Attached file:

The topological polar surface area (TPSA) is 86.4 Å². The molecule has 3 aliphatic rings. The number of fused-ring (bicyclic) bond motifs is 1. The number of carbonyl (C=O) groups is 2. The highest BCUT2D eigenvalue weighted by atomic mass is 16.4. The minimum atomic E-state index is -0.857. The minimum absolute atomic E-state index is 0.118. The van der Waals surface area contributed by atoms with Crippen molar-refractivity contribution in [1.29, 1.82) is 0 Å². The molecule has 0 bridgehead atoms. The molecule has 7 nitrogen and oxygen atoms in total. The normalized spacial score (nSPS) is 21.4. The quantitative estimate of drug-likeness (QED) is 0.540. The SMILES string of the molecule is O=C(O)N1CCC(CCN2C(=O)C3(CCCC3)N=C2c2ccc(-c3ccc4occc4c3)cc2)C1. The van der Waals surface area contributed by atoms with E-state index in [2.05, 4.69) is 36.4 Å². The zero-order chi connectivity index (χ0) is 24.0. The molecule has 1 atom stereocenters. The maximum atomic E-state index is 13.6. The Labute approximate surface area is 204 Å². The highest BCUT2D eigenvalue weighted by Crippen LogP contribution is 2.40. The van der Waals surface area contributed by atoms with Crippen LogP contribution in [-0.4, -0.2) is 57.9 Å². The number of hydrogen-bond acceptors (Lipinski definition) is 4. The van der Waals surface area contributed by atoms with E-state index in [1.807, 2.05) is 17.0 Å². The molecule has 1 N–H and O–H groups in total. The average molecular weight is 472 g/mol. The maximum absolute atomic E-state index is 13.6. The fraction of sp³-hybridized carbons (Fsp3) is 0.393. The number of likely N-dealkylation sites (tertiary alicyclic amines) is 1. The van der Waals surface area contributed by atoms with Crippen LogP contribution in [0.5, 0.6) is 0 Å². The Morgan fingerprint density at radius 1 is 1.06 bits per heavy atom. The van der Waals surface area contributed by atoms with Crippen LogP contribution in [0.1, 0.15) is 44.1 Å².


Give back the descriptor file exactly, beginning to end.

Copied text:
The topological polar surface area (TPSA) is 86.4 Å². The molecule has 3 aliphatic rings. The number of fused-ring (bicyclic) bond motifs is 1. The number of carbonyl (C=O) groups is 2. The highest BCUT2D eigenvalue weighted by atomic mass is 16.4. The minimum atomic E-state index is -0.857. The minimum absolute atomic E-state index is 0.118. The van der Waals surface area contributed by atoms with Crippen molar-refractivity contribution in [1.29, 1.82) is 0 Å². The molecule has 0 bridgehead atoms. The molecule has 7 nitrogen and oxygen atoms in total. The normalized spacial score (nSPS) is 21.4. The quantitative estimate of drug-likeness (QED) is 0.540. The SMILES string of the molecule is O=C(O)N1CCC(CCN2C(=O)C3(CCCC3)N=C2c2ccc(-c3ccc4occc4c3)cc2)C1. The van der Waals surface area contributed by atoms with E-state index in [2.05, 4.69) is 36.4 Å². The zero-order chi connectivity index (χ0) is 24.0. The molecule has 1 atom stereocenters. The maximum atomic E-state index is 13.6. The Labute approximate surface area is 204 Å². The highest BCUT2D eigenvalue weighted by Crippen LogP contribution is 2.40. The van der Waals surface area contributed by atoms with Crippen LogP contribution in [-0.4, -0.2) is 57.9 Å². The number of hydrogen-bond acceptors (Lipinski definition) is 4. The van der Waals surface area contributed by atoms with E-state index in [1.807, 2.05) is 17.0 Å². The molecule has 1 N–H and O–H groups in total. The average molecular weight is 472 g/mol. The maximum absolute atomic E-state index is 13.6. The fraction of sp³-hybridized carbons (Fsp3) is 0.393. The number of likely N-dealkylation sites (tertiary alicyclic amines) is 1. The van der Waals surface area contributed by atoms with Crippen LogP contribution in [0.5, 0.6) is 0 Å². The Morgan fingerprint density at radius 1 is 1.06 bits per heavy atom. The van der Waals surface area contributed by atoms with Crippen LogP contribution in [0.1, 0.15) is 44.1 Å².